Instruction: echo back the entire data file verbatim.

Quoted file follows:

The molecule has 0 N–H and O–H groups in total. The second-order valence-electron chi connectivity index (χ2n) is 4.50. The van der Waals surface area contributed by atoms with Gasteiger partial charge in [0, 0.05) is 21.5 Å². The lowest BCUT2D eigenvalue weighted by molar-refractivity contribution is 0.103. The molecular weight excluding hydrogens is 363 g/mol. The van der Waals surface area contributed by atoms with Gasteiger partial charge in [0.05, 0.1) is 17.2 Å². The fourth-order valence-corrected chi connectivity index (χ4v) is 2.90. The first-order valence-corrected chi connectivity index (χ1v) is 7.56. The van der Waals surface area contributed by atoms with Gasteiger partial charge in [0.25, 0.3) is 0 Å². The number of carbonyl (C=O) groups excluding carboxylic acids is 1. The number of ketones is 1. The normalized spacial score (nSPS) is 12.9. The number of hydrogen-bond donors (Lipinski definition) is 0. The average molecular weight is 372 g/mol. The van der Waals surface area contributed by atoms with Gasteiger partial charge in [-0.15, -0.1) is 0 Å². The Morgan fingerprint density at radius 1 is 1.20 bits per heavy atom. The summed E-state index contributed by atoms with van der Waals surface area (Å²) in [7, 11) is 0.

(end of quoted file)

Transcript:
The molecule has 0 N–H and O–H groups in total. The second-order valence-electron chi connectivity index (χ2n) is 4.50. The van der Waals surface area contributed by atoms with Gasteiger partial charge in [0, 0.05) is 21.5 Å². The lowest BCUT2D eigenvalue weighted by molar-refractivity contribution is 0.103. The molecular weight excluding hydrogens is 363 g/mol. The van der Waals surface area contributed by atoms with Gasteiger partial charge in [0.05, 0.1) is 17.2 Å². The fourth-order valence-corrected chi connectivity index (χ4v) is 2.90. The first-order valence-corrected chi connectivity index (χ1v) is 7.56. The van der Waals surface area contributed by atoms with Gasteiger partial charge in [0.25, 0.3) is 0 Å². The number of carbonyl (C=O) groups excluding carboxylic acids is 1. The number of ketones is 1. The normalized spacial score (nSPS) is 12.9. The number of hydrogen-bond donors (Lipinski definition) is 0. The average molecular weight is 372 g/mol. The van der Waals surface area contributed by atoms with Gasteiger partial charge in [-0.15, -0.1) is 0 Å². The Morgan fingerprint density at radius 1 is 1.20 bits per heavy atom. The summed E-state index contributed by atoms with van der Waals surface area (Å²) in [7, 11) is 0.